And I am now with them, and able to hide myself from the world for a few days. This is enchanting; I hope here perfectly to regain my strength before I betake [p. 239] myself to the South. Here I have the peace of freedom which I desire, and my friends' mode of living is altogether simple and healthful; and they themselves, and the children, and Rose Cottage, with its peaceful spirit--yes, with many such homes, the New World would be also the Better World!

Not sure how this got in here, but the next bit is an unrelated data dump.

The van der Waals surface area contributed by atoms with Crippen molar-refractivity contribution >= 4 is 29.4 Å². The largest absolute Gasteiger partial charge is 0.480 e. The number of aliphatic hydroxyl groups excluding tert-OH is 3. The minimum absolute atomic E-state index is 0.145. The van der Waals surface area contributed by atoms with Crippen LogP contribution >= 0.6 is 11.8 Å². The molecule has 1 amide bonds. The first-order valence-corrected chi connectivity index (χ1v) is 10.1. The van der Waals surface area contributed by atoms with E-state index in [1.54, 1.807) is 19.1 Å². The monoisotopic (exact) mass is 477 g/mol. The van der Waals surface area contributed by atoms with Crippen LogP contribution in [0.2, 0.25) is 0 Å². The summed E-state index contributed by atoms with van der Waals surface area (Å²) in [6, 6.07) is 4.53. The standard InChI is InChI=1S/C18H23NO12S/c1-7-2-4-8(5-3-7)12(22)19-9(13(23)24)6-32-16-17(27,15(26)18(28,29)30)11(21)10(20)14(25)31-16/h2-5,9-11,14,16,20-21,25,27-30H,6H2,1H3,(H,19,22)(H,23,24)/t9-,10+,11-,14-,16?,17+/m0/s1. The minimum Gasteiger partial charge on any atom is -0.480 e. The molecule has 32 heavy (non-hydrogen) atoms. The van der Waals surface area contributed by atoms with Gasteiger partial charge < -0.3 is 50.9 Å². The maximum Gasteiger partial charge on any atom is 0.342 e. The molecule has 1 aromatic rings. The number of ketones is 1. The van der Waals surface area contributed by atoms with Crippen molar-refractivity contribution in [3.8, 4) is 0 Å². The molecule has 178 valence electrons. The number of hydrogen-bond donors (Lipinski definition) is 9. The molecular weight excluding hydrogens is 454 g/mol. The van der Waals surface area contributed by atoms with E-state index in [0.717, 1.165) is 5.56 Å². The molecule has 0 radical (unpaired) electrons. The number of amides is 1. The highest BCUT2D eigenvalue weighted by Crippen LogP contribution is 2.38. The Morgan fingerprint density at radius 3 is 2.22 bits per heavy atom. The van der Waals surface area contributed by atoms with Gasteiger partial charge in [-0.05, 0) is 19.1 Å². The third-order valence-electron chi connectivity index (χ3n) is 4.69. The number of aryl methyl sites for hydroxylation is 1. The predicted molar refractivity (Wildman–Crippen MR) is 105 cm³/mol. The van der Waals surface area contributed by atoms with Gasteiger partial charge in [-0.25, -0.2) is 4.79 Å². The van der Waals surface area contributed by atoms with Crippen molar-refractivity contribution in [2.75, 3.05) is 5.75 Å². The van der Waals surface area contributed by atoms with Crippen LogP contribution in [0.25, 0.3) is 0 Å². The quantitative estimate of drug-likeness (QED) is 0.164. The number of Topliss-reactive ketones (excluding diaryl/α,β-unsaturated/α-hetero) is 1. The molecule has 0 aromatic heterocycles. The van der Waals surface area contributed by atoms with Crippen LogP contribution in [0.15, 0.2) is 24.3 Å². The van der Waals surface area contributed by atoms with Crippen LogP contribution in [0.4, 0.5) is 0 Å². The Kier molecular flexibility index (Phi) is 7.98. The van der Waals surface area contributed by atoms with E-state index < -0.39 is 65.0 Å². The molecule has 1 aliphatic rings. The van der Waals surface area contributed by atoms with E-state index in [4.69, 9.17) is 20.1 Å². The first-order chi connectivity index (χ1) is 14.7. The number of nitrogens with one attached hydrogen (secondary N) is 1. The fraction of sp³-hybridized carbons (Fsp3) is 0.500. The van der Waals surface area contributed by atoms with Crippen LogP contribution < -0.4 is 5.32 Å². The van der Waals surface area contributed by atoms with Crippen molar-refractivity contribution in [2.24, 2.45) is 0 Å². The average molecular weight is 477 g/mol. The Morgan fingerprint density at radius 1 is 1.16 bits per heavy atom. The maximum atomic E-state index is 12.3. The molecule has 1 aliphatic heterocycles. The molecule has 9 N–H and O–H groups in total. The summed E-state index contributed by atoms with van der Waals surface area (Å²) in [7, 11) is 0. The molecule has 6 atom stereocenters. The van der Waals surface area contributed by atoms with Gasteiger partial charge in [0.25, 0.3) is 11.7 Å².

It is, however, very cold still, and I long for the South and for a milder air. I am not very fond of the climate of Massachusetts. Yet I have to thank Massachusetts for some glorious spring days during the winter, for its beautiful, deep blue, beaming sky, for its magnificent elms, in the long sweeping branches of which the oriole builds in full security its little nest which sways in the wind; I thank it for its rural homes, where the fear of God, and industry, family affections, and purity of life have their home. Its educational system has my esteem, and many excellent people have my love. To the good city of Boston I give my blessing, and am glad to be leaving it --for the present; but hope to return, because I must again see my friends there when the elm-trees are in leaf; above all, my good doctor and the young Lowells. And we have agreed to meet next summer. We shall together visit Niagara, which Maria Lowell as yet has never seen. When she was last with me in Boston, I saw upon the floor of my bed-room a flower which had fallen from her bonnet, a white rose with two little pale pink buds, and which had touched her light curls--they lay upon the carpet like a remembrance of her, and I picked them up, and shall keep them always as a remembrance of that lovely young woman. I thank the land of the Pilgrims, above all, for its ideal, for its conception of a higher law in society, a law of God, which ought to be obeyed rather than human law; for its conception of a standard of morality higher than that which is current in the world, and which demands the highest purity of life in man as in woman, and which admits of no lax concession; [p. 240] for its noble feeling as regards the rights of woman and her development as fellow-citizen; for its sense of the honor of labor, and its demanding for every good laborer honorable wages as such. I thank it for its magnanimous wish and endeavor to give every thing to all; for those little settlements in which the children of the New World endeavor to bring into operation the divine teaching. People say that such ideas are impractical. It is by such impractical ideas that society approaches nearer to heaven, nearer to the kingdom of God, and the very things which are insecure root themselves firmly in those which are secure.